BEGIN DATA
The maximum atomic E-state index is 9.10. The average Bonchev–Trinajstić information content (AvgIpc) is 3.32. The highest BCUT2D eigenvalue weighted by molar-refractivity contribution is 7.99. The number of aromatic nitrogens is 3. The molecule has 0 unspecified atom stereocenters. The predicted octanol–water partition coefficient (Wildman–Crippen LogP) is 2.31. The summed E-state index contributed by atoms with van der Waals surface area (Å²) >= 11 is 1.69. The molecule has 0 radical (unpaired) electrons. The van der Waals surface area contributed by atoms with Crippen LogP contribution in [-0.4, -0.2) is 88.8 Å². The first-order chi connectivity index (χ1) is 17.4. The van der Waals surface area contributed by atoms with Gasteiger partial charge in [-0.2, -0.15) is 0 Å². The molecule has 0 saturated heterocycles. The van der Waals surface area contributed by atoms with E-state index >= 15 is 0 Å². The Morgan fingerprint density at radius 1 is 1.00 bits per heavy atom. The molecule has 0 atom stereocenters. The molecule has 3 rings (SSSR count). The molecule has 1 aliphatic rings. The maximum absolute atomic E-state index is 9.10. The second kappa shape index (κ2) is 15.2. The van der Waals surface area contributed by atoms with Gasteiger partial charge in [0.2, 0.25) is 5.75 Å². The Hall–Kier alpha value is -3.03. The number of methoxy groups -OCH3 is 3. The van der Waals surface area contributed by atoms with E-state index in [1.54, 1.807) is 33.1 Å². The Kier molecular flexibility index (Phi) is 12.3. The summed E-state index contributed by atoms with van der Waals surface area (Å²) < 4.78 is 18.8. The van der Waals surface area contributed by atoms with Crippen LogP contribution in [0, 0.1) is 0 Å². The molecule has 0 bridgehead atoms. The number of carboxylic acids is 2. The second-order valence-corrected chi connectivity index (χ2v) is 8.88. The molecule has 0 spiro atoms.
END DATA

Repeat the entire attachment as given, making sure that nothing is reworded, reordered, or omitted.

The maximum atomic E-state index is 9.10. The average Bonchev–Trinajstić information content (AvgIpc) is 3.32. The highest BCUT2D eigenvalue weighted by molar-refractivity contribution is 7.99. The number of aromatic nitrogens is 3. The molecule has 0 unspecified atom stereocenters. The predicted octanol–water partition coefficient (Wildman–Crippen LogP) is 2.31. The summed E-state index contributed by atoms with van der Waals surface area (Å²) >= 11 is 1.69. The molecule has 0 radical (unpaired) electrons. The van der Waals surface area contributed by atoms with Crippen LogP contribution in [-0.4, -0.2) is 88.8 Å². The first-order chi connectivity index (χ1) is 17.4. The van der Waals surface area contributed by atoms with Gasteiger partial charge in [-0.2, -0.15) is 0 Å². The molecule has 0 saturated heterocycles. The van der Waals surface area contributed by atoms with E-state index >= 15 is 0 Å². The Morgan fingerprint density at radius 1 is 1.00 bits per heavy atom. The molecule has 0 atom stereocenters. The molecule has 3 rings (SSSR count). The molecule has 1 aliphatic rings. The maximum absolute atomic E-state index is 9.10. The second kappa shape index (κ2) is 15.2. The van der Waals surface area contributed by atoms with Gasteiger partial charge in [0.2, 0.25) is 5.75 Å². The Hall–Kier alpha value is -3.03. The number of methoxy groups -OCH3 is 3. The van der Waals surface area contributed by atoms with E-state index in [1.54, 1.807) is 33.1 Å². The Kier molecular flexibility index (Phi) is 12.3. The summed E-state index contributed by atoms with van der Waals surface area (Å²) < 4.78 is 18.8. The van der Waals surface area contributed by atoms with Crippen LogP contribution in [0, 0.1) is 0 Å². The molecule has 0 bridgehead atoms. The number of carboxylic acids is 2. The second-order valence-corrected chi connectivity index (χ2v) is 8.88. The molecule has 0 spiro atoms.